Red spots which form a circle shape with normal skin in the centre can indicate ringworm. This is a fungal infection and nothing to do with worms! It can be anywhere on the skin, often in the groin or scalp and is usually itchy. May be single or multiple rings and they can grow large. Treatment is with anti-fungal creams that you can buy from the pharmacy.

  • Athlete’s foot

Itchy red spots that appear around and between the toes and on the skin of the foot could be athlete’s foot. Skin can also crack and flake. Common if you have sweaty feet and wear trainers a lot. Treatment involves careful washing and drying of the skin and anti-fungal creams.

Reactions

Reactions which can cause red spots on the skin include the following:

  • Heat and sweat rash

Small, red spots which are slightly raised from the skin and are mildly itchy or uncomfortable could be heat or sweat rash. Common on hot days and after exercise. Treat with a cool wash and soothing creams such as calamine lotion or sudocrem. Antihistamines may help too if itch is prominent.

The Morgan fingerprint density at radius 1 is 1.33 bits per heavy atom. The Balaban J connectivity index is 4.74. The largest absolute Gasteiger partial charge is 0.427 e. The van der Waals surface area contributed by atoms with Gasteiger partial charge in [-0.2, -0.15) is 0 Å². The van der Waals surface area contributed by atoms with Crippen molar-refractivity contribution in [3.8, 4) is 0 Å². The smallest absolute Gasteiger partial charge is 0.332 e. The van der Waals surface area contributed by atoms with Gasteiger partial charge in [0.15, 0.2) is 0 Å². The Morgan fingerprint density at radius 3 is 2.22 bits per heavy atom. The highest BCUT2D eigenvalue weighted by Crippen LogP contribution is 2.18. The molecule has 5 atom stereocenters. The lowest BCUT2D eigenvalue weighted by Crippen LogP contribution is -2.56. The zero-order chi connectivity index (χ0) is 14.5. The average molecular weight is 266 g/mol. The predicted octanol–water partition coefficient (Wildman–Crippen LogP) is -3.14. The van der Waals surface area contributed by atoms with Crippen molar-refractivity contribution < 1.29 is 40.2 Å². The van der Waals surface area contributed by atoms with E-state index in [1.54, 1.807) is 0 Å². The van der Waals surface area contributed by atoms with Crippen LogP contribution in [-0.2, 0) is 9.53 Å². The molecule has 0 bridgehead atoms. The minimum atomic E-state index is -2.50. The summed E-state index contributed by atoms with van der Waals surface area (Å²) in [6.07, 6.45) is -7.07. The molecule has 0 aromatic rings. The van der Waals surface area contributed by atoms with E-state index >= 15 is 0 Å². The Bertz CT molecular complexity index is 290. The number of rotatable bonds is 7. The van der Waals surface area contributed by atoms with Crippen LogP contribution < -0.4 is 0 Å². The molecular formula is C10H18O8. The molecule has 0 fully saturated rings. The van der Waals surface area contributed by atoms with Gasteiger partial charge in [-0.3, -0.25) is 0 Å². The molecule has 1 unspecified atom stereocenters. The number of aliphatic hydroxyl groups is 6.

• Urticaria

Commonly known as nettle rash or hives, these red spots or red and white blotches often appear as a reaction to the environment. It could be a viral infection triggering them but it’s often heat, cold, water or even a reaction to a medication. Sometimes they’re recurrent and the cause is unknown. Treatment is usually with antihistamine tablets.

  • Contact dermatitis

Skin can react to being in contact with chemicals, metals or other materials. This is a type of eczema with small red, itchy spots which can bleed, weep and crust. Treatment is to avoid the trigger, moisturise the skin and if required use a mild steroid cream which you can speak to your pharmacist about.

  • Drug reaction

New red spots which appear after starting a new medication could be a drug reaction or allergy. Spot and rashes can vary and may or may not be itchy. Speak to your doctor if a rash appears after starting a new drug.

Long term conditions

Long term conditions which can cause red spots on the skin include the following:

  • Eczema